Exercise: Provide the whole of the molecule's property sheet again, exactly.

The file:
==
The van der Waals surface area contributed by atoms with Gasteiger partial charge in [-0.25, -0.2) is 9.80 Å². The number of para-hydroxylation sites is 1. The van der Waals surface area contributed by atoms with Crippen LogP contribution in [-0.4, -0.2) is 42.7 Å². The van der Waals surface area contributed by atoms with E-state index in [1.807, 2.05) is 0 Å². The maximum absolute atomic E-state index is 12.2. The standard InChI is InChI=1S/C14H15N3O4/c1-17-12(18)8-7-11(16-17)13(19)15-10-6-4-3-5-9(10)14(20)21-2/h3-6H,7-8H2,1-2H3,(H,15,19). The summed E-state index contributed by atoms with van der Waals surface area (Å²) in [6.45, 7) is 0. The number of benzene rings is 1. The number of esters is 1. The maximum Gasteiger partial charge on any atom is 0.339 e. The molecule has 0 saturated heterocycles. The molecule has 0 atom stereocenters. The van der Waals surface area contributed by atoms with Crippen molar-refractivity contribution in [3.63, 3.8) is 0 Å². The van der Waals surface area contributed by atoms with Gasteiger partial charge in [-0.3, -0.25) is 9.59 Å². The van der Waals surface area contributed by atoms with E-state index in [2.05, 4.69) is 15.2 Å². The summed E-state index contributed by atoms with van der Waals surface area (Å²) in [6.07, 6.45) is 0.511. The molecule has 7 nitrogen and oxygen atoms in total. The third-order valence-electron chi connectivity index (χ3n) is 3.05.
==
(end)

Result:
The van der Waals surface area contributed by atoms with Gasteiger partial charge in [-0.25, -0.2) is 9.80 Å². The number of para-hydroxylation sites is 1. The van der Waals surface area contributed by atoms with Crippen LogP contribution in [-0.4, -0.2) is 42.7 Å². The van der Waals surface area contributed by atoms with E-state index in [1.807, 2.05) is 0 Å². The maximum absolute atomic E-state index is 12.2. The standard InChI is InChI=1S/C14H15N3O4/c1-17-12(18)8-7-11(16-17)13(19)15-10-6-4-3-5-9(10)14(20)21-2/h3-6H,7-8H2,1-2H3,(H,15,19). The summed E-state index contributed by atoms with van der Waals surface area (Å²) in [6.45, 7) is 0. The number of benzene rings is 1. The number of esters is 1. The maximum Gasteiger partial charge on any atom is 0.339 e. The molecule has 0 saturated heterocycles. The molecule has 0 atom stereocenters. The van der Waals surface area contributed by atoms with Crippen molar-refractivity contribution in [3.63, 3.8) is 0 Å². The van der Waals surface area contributed by atoms with Gasteiger partial charge in [-0.3, -0.25) is 9.59 Å². The van der Waals surface area contributed by atoms with E-state index in [2.05, 4.69) is 15.2 Å². The summed E-state index contributed by atoms with van der Waals surface area (Å²) in [6.07, 6.45) is 0.511. The molecule has 7 nitrogen and oxygen atoms in total. The third-order valence-electron chi connectivity index (χ3n) is 3.05.